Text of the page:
Aiming to cope with the changing world, sales methodology has evolved across the world. This book delves into the pros and cons of social selling and its various aspects and provides a holistic view of the subject.
Saying that the laws of microeconomics find a direct correlation between demand and supply, the authors add: “I would throw sales as a game changer in this classic economics equation.”
“Social selling is the use of social media to interact directly with prospects, answer queries and offer thoughtful content until the prospect is ready to buy. Social selling is a dynamic process. However, even in that, not all aspects are completely new. Social selling is also not a formula that can be implemented by anyone, but at the same time, it isn’t complex enough to demand specialised skills.”
“Social selling aims to cultivate one-on-one relationships, rather than broadcast one-to-many messages done by social marketing.”
Of the two authors, Apurva Chamaria is the vice president and head of global brand, digital, content marketing and marketing communications for HCL Technologies (HCL), a $7 billion global IT major, and Gaurav Kakkar is the head of the company’s digital marketing team.
They write: “When it comes to social selling, sales and marketing do not work in complimentary terms, but converge in their exercise to generate more awareness, engage with potential customers and convert them to possible leads.”
Describing modern human beings as more social than their ancestors, the authors sy: “Sales methodologies have evolved over a period of time, and there is a reason for that. Mainstream sales methodologies began to appear in the late 1970’s, and were in fact, a by-product of the technology boom and early years of the information age. Technology was making bold inroads into businesses, and those deploying in their businesses were looking to make the most of their position.”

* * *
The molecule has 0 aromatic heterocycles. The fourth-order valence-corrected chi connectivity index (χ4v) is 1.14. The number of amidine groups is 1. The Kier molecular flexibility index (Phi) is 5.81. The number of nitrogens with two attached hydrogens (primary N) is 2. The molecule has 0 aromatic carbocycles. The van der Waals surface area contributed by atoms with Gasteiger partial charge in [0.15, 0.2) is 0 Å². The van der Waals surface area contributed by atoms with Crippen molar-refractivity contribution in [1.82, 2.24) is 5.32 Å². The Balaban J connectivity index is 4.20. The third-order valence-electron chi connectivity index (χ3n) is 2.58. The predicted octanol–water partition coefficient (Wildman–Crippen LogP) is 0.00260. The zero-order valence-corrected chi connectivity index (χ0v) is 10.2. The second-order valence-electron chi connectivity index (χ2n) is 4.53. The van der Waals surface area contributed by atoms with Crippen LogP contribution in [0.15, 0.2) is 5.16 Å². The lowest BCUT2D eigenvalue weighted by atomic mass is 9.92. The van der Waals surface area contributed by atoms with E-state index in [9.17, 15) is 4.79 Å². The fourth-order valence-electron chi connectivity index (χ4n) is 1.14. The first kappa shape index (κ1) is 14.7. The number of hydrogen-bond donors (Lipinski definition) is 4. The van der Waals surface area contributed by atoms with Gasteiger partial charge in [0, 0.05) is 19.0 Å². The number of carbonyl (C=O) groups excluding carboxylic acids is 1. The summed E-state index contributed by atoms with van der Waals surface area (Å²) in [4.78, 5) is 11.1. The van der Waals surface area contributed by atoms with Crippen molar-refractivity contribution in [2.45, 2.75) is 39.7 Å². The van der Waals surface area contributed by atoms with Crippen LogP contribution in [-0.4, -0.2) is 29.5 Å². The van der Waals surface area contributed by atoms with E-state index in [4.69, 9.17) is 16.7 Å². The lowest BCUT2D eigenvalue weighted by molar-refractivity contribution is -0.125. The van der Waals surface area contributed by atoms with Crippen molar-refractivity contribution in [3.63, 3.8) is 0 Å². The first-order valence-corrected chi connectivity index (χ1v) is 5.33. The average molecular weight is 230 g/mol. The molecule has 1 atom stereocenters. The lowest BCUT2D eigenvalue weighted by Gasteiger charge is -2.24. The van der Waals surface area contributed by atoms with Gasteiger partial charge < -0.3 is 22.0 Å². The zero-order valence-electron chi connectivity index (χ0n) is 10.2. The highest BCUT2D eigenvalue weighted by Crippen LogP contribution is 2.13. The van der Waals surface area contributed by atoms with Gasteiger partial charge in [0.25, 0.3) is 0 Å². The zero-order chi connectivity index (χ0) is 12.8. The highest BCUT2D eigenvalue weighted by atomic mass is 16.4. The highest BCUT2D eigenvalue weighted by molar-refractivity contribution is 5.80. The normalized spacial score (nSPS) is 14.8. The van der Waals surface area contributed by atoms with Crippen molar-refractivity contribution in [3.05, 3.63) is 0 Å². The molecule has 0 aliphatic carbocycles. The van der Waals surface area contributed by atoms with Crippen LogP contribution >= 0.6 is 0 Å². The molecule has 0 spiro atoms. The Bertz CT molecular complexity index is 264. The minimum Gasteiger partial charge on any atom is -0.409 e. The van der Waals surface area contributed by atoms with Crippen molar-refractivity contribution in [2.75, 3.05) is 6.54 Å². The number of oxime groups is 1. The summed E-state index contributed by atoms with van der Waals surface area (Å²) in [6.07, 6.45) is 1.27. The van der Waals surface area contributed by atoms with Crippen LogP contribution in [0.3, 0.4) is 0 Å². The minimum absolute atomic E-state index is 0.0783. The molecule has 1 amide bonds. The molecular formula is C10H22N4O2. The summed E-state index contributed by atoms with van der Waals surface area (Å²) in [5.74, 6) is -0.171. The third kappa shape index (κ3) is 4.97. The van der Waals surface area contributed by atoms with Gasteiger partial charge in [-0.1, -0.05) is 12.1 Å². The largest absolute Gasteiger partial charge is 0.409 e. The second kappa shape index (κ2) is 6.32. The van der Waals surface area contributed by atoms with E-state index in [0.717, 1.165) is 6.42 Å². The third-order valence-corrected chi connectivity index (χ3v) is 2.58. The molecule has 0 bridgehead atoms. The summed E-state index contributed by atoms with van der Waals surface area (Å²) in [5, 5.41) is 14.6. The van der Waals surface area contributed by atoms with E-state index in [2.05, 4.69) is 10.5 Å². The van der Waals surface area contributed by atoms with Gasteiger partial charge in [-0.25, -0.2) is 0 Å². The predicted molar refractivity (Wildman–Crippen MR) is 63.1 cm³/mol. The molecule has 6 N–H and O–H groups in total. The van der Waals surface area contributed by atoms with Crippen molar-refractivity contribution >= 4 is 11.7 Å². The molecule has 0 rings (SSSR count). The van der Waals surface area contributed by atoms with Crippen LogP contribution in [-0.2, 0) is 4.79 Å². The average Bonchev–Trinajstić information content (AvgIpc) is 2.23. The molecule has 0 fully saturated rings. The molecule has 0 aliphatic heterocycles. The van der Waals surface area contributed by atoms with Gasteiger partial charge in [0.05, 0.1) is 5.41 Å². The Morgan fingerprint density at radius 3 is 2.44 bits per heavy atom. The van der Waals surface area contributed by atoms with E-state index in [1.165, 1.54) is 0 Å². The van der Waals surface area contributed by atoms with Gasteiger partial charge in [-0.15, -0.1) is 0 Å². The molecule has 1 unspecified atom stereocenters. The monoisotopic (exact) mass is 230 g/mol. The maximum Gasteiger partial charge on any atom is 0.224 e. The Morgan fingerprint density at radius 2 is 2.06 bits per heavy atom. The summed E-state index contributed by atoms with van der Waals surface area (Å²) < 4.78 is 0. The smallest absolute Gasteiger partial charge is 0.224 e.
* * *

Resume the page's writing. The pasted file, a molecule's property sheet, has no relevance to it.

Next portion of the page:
The book also provides a lucid diagram on evolution of sales methodology. It also cites some case studies of big corporates which engaged themselvew with social selling.
But the internet has melted boundaries and restrictions on the human mind, making it easier to interact with people from different cultures.
“Today it is the internet and the power of social selling that has transformed the sales methodologies of modern trade. The world has opened up, markets have opened up, transparency is the buzz word and almost everything under sun is open to scrutiny.”
“Today, what an organisation sells is no longer the product or service alone. It is an idea; a belief; a statement; a thought. At the heart of it, every selling is social.”
Long before the influx of social media and technology, people relied on word of mouth before they bought any product. A buyer always want to know about the product before buying it. That decision-making process still remains. People still want to know about the first-hand experiences of people who have engaged with the company before.
“As a salesperson looking at the social construct of the buyer, your aim should be to convert that ‘spectator’ into a real customer,” the authors say.